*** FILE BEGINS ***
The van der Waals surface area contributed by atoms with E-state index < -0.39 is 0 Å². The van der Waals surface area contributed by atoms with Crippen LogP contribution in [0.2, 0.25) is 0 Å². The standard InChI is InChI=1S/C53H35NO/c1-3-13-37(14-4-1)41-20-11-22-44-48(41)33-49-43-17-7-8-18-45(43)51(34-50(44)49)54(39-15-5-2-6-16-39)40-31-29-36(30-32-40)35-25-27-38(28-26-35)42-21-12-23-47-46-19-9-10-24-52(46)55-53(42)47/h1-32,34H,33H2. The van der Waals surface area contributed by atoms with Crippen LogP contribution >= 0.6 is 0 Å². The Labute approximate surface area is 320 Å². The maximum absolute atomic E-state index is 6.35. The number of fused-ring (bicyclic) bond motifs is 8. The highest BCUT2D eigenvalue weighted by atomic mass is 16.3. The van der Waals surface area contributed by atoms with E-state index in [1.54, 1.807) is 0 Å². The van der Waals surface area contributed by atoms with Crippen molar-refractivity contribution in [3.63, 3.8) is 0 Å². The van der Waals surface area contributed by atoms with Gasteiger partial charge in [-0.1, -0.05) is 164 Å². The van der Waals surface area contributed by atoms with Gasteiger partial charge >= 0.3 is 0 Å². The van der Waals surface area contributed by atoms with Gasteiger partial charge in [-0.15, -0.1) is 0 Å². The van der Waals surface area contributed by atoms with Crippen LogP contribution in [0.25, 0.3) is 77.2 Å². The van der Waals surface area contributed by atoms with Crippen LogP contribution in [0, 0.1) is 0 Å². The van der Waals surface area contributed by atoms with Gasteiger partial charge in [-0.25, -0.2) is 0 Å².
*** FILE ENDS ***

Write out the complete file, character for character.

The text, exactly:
The van der Waals surface area contributed by atoms with E-state index < -0.39 is 0 Å². The van der Waals surface area contributed by atoms with Crippen LogP contribution in [0.2, 0.25) is 0 Å². The standard InChI is InChI=1S/C53H35NO/c1-3-13-37(14-4-1)41-20-11-22-44-48(41)33-49-43-17-7-8-18-45(43)51(34-50(44)49)54(39-15-5-2-6-16-39)40-31-29-36(30-32-40)35-25-27-38(28-26-35)42-21-12-23-47-46-19-9-10-24-52(46)55-53(42)47/h1-32,34H,33H2. The van der Waals surface area contributed by atoms with Crippen LogP contribution >= 0.6 is 0 Å². The Labute approximate surface area is 320 Å². The maximum absolute atomic E-state index is 6.35. The number of fused-ring (bicyclic) bond motifs is 8. The highest BCUT2D eigenvalue weighted by atomic mass is 16.3. The van der Waals surface area contributed by atoms with E-state index in [1.54, 1.807) is 0 Å². The van der Waals surface area contributed by atoms with Crippen molar-refractivity contribution in [3.63, 3.8) is 0 Å². The van der Waals surface area contributed by atoms with Gasteiger partial charge in [-0.1, -0.05) is 164 Å². The van der Waals surface area contributed by atoms with Gasteiger partial charge >= 0.3 is 0 Å². The van der Waals surface area contributed by atoms with Gasteiger partial charge in [-0.15, -0.1) is 0 Å². The van der Waals surface area contributed by atoms with Crippen LogP contribution in [0.25, 0.3) is 77.2 Å². The van der Waals surface area contributed by atoms with Crippen LogP contribution in [0, 0.1) is 0 Å². The van der Waals surface area contributed by atoms with Gasteiger partial charge in [-0.25, -0.2) is 0 Å².